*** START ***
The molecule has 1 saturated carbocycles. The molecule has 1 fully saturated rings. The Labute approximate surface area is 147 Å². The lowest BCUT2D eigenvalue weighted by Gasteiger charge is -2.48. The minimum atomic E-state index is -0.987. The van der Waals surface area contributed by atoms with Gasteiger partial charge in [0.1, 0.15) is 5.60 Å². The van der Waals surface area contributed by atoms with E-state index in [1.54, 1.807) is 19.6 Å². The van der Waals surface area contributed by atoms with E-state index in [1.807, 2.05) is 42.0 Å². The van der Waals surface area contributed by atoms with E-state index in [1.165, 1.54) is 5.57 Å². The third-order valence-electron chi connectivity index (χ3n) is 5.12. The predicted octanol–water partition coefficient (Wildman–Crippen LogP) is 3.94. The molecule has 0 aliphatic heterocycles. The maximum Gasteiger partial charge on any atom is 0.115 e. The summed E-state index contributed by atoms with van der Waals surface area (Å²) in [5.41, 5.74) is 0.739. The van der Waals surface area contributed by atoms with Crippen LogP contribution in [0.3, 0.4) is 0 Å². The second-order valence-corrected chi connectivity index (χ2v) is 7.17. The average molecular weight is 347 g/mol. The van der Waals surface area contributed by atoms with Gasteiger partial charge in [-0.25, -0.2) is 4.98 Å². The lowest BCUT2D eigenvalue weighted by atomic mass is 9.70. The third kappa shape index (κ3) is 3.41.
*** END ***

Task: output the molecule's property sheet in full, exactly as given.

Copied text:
The molecule has 1 saturated carbocycles. The molecule has 1 fully saturated rings. The Labute approximate surface area is 147 Å². The lowest BCUT2D eigenvalue weighted by Gasteiger charge is -2.48. The minimum atomic E-state index is -0.987. The van der Waals surface area contributed by atoms with Gasteiger partial charge in [0.1, 0.15) is 5.60 Å². The van der Waals surface area contributed by atoms with E-state index in [1.54, 1.807) is 19.6 Å². The van der Waals surface area contributed by atoms with E-state index in [1.807, 2.05) is 42.0 Å². The van der Waals surface area contributed by atoms with E-state index in [1.165, 1.54) is 5.57 Å². The third-order valence-electron chi connectivity index (χ3n) is 5.12. The predicted octanol–water partition coefficient (Wildman–Crippen LogP) is 3.94. The molecule has 0 aliphatic heterocycles. The maximum Gasteiger partial charge on any atom is 0.115 e. The summed E-state index contributed by atoms with van der Waals surface area (Å²) in [5.41, 5.74) is 0.739. The van der Waals surface area contributed by atoms with Crippen LogP contribution in [0.3, 0.4) is 0 Å². The second-order valence-corrected chi connectivity index (χ2v) is 7.17. The average molecular weight is 347 g/mol. The van der Waals surface area contributed by atoms with Gasteiger partial charge in [-0.25, -0.2) is 4.98 Å². The lowest BCUT2D eigenvalue weighted by atomic mass is 9.70. The third kappa shape index (κ3) is 3.41.